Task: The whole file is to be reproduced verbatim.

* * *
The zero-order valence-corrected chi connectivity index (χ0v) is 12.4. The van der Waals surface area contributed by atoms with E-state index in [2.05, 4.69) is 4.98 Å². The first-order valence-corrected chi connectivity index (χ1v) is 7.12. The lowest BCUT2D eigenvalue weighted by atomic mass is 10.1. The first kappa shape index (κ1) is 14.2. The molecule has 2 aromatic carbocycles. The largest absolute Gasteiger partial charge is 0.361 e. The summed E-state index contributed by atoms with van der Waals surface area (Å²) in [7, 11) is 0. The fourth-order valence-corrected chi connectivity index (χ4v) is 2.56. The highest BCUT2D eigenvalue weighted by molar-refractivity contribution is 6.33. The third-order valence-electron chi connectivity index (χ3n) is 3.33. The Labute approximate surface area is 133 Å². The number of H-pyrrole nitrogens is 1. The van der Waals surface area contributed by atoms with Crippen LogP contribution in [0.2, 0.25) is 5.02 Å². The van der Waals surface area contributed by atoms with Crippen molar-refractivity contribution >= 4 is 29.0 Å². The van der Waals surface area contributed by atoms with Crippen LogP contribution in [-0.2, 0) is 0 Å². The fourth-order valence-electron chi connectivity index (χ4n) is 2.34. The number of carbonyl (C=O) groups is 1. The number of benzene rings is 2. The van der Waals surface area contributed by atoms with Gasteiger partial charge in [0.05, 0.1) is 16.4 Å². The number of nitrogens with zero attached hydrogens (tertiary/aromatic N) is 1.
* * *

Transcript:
The zero-order valence-corrected chi connectivity index (χ0v) is 12.4. The van der Waals surface area contributed by atoms with E-state index in [2.05, 4.69) is 4.98 Å². The first-order valence-corrected chi connectivity index (χ1v) is 7.12. The lowest BCUT2D eigenvalue weighted by atomic mass is 10.1. The first kappa shape index (κ1) is 14.2. The molecule has 2 aromatic carbocycles. The largest absolute Gasteiger partial charge is 0.361 e. The summed E-state index contributed by atoms with van der Waals surface area (Å²) in [7, 11) is 0. The fourth-order valence-corrected chi connectivity index (χ4v) is 2.56. The highest BCUT2D eigenvalue weighted by molar-refractivity contribution is 6.33. The third-order valence-electron chi connectivity index (χ3n) is 3.33. The Labute approximate surface area is 133 Å². The number of H-pyrrole nitrogens is 1. The van der Waals surface area contributed by atoms with Crippen LogP contribution in [0.2, 0.25) is 5.02 Å². The van der Waals surface area contributed by atoms with Crippen molar-refractivity contribution >= 4 is 29.0 Å². The van der Waals surface area contributed by atoms with Crippen LogP contribution in [-0.2, 0) is 0 Å². The fourth-order valence-electron chi connectivity index (χ4n) is 2.34. The number of carbonyl (C=O) groups is 1. The number of benzene rings is 2. The van der Waals surface area contributed by atoms with Gasteiger partial charge in [0.05, 0.1) is 16.4 Å². The number of nitrogens with zero attached hydrogens (tertiary/aromatic N) is 1.